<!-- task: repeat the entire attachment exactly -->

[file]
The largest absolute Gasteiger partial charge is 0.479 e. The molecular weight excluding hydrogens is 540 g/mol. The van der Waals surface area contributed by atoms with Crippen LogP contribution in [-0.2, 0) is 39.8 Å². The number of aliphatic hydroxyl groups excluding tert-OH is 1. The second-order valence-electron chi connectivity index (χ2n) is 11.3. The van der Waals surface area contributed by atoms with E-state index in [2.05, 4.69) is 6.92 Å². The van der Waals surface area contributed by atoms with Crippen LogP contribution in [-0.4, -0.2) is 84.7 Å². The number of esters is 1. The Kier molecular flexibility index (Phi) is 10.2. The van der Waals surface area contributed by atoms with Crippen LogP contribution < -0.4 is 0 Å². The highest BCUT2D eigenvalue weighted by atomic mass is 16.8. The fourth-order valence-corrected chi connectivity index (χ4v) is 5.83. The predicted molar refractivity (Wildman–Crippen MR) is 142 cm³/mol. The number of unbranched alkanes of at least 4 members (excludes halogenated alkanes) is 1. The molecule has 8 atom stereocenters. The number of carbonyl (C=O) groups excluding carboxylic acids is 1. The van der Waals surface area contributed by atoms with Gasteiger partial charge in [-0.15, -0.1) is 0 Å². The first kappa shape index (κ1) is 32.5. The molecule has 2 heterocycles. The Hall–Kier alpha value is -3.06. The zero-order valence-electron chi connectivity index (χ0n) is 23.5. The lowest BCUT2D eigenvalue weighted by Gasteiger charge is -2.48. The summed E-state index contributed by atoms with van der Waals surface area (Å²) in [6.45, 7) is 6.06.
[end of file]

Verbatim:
The largest absolute Gasteiger partial charge is 0.479 e. The molecular weight excluding hydrogens is 540 g/mol. The van der Waals surface area contributed by atoms with Crippen LogP contribution in [-0.2, 0) is 39.8 Å². The number of aliphatic hydroxyl groups excluding tert-OH is 1. The second-order valence-electron chi connectivity index (χ2n) is 11.3. The van der Waals surface area contributed by atoms with E-state index in [2.05, 4.69) is 6.92 Å². The van der Waals surface area contributed by atoms with Crippen LogP contribution in [-0.4, -0.2) is 84.7 Å². The number of esters is 1. The Kier molecular flexibility index (Phi) is 10.2. The van der Waals surface area contributed by atoms with Crippen LogP contribution < -0.4 is 0 Å². The highest BCUT2D eigenvalue weighted by atomic mass is 16.8. The fourth-order valence-corrected chi connectivity index (χ4v) is 5.83. The predicted molar refractivity (Wildman–Crippen MR) is 142 cm³/mol. The number of unbranched alkanes of at least 4 members (excludes halogenated alkanes) is 1. The molecule has 8 atom stereocenters. The number of carbonyl (C=O) groups excluding carboxylic acids is 1. The van der Waals surface area contributed by atoms with Gasteiger partial charge in [-0.15, -0.1) is 0 Å². The first kappa shape index (κ1) is 32.5. The molecule has 2 heterocycles. The Hall–Kier alpha value is -3.06. The zero-order valence-electron chi connectivity index (χ0n) is 23.5. The lowest BCUT2D eigenvalue weighted by Gasteiger charge is -2.48. The summed E-state index contributed by atoms with van der Waals surface area (Å²) in [6.45, 7) is 6.06.